by Duke Al Durham
Content warning: Some readers may find this poem distressing as it contains descriptions of first hand experiences of racial discrimination, including racial slurs.
The black kids call him nigger ‘ish’,
The white kids call him liquorice,
In sports, they call him all sorts,
Like monkey, act all ticklish,
With their hands under armpits,
Cheeks puffed looking bloated,
Throwing banana skins-
Oo oo ah ah with their voices!
In the winter the kids call him pale,
In the summer the kids call him dirty,
When the lights go off without fail,
Somebody shouts open your eyes Bertie!
Or maybe just give us a smile,
They all laugh he rolls his eyes,
Same old joke gets boring after a while,
Same uncomfortable feeling he has to disguise.
When walking the streets with the black kids,
He’s labelled as a gang member.
Pulled over by police, he’s on a black-list,
As a potential young offender.
When he’s with the white kids he’s token,
Old people call him coloured,
Political correctness broken,
Yet if he tells them to piss off he’s smothered,
In a generational echo spoken,
By the same frame of minds as the others,
Who are closed minded never open,
To fighting the stigma covered,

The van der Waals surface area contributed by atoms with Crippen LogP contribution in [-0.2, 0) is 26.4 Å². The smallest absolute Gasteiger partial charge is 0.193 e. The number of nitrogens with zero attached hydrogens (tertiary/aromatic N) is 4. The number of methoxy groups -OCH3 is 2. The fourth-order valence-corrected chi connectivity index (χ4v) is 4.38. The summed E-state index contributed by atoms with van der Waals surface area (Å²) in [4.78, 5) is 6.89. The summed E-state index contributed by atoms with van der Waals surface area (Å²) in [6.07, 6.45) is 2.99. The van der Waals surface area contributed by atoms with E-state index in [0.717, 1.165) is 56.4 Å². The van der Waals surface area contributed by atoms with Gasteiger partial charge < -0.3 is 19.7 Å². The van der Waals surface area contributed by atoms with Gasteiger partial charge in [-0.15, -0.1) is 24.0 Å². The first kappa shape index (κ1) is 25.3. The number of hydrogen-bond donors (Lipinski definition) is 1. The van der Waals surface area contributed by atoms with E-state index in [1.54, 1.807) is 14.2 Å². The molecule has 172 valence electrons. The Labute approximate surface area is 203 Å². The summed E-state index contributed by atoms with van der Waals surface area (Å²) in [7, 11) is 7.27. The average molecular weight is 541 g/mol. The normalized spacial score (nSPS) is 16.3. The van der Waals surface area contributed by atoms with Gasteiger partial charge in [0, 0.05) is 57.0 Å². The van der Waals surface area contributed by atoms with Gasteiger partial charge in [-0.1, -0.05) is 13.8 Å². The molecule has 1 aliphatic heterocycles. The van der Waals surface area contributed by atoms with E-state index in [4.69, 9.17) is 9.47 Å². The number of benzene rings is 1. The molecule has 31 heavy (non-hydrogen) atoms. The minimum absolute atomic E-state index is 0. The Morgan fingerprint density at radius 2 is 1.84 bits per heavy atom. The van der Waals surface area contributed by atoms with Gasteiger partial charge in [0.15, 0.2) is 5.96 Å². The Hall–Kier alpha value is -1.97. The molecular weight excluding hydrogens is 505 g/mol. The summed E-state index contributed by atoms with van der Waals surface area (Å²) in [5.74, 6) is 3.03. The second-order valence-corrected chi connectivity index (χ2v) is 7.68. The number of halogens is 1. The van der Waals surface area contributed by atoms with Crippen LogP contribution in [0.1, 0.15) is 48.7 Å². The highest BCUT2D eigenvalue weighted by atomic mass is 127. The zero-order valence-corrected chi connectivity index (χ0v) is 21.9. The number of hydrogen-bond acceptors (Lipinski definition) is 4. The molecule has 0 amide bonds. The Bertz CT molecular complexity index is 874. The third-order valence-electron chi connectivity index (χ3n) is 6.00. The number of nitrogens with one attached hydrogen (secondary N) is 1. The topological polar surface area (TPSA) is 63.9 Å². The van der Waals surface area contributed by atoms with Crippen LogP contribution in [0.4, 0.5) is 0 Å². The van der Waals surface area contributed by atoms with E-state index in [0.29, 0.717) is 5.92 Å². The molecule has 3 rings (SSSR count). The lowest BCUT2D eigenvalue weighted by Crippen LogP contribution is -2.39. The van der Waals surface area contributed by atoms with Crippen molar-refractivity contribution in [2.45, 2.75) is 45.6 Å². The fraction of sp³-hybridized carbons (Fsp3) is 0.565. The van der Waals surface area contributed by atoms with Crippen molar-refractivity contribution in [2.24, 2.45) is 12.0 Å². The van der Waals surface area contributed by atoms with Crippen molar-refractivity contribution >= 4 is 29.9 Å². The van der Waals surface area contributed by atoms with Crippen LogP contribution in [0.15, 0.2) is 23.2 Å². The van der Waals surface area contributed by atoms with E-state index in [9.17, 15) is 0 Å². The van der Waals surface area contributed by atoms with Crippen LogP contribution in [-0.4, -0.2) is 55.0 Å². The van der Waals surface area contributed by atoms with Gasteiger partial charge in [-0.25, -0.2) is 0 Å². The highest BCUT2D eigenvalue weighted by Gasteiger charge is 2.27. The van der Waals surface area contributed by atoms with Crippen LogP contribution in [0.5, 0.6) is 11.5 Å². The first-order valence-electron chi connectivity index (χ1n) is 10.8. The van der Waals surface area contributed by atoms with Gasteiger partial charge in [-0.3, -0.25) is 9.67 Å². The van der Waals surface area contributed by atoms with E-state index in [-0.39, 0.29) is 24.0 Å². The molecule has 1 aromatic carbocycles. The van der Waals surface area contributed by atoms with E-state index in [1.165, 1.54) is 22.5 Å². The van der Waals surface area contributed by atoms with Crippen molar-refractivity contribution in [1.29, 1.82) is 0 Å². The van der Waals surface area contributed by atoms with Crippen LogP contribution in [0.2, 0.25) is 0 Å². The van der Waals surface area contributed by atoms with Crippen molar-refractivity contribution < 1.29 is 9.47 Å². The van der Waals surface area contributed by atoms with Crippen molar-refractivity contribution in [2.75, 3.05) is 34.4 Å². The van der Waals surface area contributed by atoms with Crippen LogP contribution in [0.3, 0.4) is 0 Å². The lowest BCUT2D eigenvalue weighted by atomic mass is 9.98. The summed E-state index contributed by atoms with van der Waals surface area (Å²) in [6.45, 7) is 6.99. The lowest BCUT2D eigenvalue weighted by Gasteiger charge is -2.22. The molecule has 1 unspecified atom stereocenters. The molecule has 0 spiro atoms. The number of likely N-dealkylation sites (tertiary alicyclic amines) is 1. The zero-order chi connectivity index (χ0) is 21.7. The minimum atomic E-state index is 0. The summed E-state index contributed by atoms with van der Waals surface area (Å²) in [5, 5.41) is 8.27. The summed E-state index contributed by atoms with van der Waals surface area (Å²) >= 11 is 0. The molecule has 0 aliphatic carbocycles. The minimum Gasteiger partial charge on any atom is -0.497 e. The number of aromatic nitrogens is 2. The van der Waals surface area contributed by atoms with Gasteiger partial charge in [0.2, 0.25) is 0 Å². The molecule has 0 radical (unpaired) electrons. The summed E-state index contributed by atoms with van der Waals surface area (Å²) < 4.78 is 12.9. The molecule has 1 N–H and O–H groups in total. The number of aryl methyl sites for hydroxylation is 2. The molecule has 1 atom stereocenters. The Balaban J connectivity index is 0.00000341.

In black lies towards black lives;
They say he’s got an attitude,
‘With the way he dresses, the walk the rhymes,
Although I can’t tell if he’s black, can you?’
A couple of years went by,
He developed a sense of self,
Proud of his reflection he decides,
To face ignorance whenever it’s dealt,
But not all people are ignorant,
Not all people ignored him,
Not all people questioned his pigment,
Some people support him,
Even if they nicknamed him liquorice;
He may not be every human’s taste,
He stands up to the distasteful racists,
Challenges, their hate.
When they say ‘he’s white with rubber lips’,
He says, ‘no I’m mixed race,
And between me and you there’s one difference,
Your narrow mind may never escape,
Your fear of something that’s different,
Blinded by the last 3 letters, escape,
Miseducated, yet you keep listening,
To generations of opinions, you never made,
While I shine in the light, glistening,
Ensuring no hate will stop me from being great,
All of you; others, keep on whispering,
I still can’t seem to work out his skin shade.’
Credit: Duke Al Durham
Writing rhymes is Duke Al Durham’s therapy. He says: ‘From a young age, I’d scribble raps and poems in my old lyric book. It was my way of expressing myself; an escapism to challenge my OCD. A passion of words, flow and rhyme flared. Now I aim to make an impactful change using one rhyme at a time.’
Through the From Now On project, Duke received mentoring support and critical feedback from Taylor Edmonds, Co-founder of Where I’m Coming From.